Richard Ii

Richard II Richard became king at the age of ten, taking over for his father, Edward the Black Prince, Edward IIIs oldest son, who predeceased his father. This elevation gave the boy authority over all nobles, including his uncles. Once crowned, Richards right to rule and to have his commands obeyed was supported by the order of God, since it was believed that the kings power was issued directly from God. The king served as the representative of God on Earth, and to resist the will of the king was to onset oneself against the order of the universe and the will of God. Therefore, the king ruled by divine right, and it was this belief that served as Richards primary weapon. Richard is a king and not simply a man and this play is about the claim of a king.

Most of Richards actions have to do with the act of kingly power or the failure to act. Richard is not just; the matter of Gloucesters death proves just that. As long as Richard is king he is just the landlord of England. Richard is unjust towards Gaunt and replies with rage and threat “A lunatic lean-witted fool.” His coldness at the passing of a great man is shocking but with his next lines he moves from the insensitive to the illegal. When he seizes Gaunts possessions he breaks the law and deprives Bolingbroke of his inheritance he strikes at the foundations of his own power but still believes that he is right in everything that he does. If Bolingbroke, Duke of Hereford and the son of the Duke of Lancaster, does not inherit his father’s lands and titles, Richard is challenging the same rule that gave him the right to govern England, by inheritance from his father the Black Prince and his grandfather Edward III.

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When King Richard lands on the coast of Wales, he is aware of the existence of the rebellion but convinced that the nature of the kingship will protect him. Not all the water in the rough rude sea Can wash the balm from an anointed king.. For every man that Bolingbroke hath pressed To lift shrewd steel against our golden crown, God for his Richard hath in heavenly pay A glorious angel.. Richards elaborate comparison here of the king to the sun, leads into his belief of divine right. Many qualities of this quotation reflect the character of Richard; he sees himself as the glorious fire, which is parallel to the traditional image of the King as the sun. When Richard actually removes the crown, he does so with a poetic flair that intimates that he, a divinely ordained king, will always possess a majesty that Bolingbroke, forever a usurper, can only dream of: With mine own tears I wash away my balm, With mine own hands I give away my crown..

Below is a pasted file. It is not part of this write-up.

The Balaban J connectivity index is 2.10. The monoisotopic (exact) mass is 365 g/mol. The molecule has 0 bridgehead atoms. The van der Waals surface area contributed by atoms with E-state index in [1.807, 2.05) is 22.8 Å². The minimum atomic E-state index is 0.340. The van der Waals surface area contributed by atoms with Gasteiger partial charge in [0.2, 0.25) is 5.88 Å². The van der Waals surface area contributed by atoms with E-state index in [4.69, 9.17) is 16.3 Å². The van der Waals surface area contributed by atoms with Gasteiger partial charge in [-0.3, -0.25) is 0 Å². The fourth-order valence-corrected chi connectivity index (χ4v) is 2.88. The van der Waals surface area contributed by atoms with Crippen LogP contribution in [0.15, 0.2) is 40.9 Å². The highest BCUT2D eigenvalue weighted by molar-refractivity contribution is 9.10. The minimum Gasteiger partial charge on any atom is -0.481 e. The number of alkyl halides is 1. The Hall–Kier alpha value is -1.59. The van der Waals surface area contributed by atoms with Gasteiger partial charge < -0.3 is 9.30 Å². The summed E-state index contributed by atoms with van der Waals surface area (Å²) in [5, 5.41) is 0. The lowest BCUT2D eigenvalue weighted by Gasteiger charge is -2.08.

The implication is that only a lawful king can follow this ceremony, and Bolingbroke will never have such status, he will forever be smaller then Richard, who concludes his performance with a line of forgiveness. Though I did wish him dead, I hate the murderer.. Henry banishes the knight from his presence and decides on a voyage to the Holy Land to compensate his guilt. For he has killed a king, the Lords ordained, and it is a crime that will cast a dark shadow over England for a long time to come. I believe that Shakespeare was writing this play with the belief in divine right.

Shakespeare is writing this play for the Queens pleasure and his views cannot be so drastic or he could be beheaded. There are many references to God in relation to Richard and divine right. When Richard gives up his crown he also loses his identity, we should hate Richard for being a weak ruler and love Bolingbroke for being strong and able to take a stand on the many issues Richard could not, but the reverse happens at the end of this play.

Richard II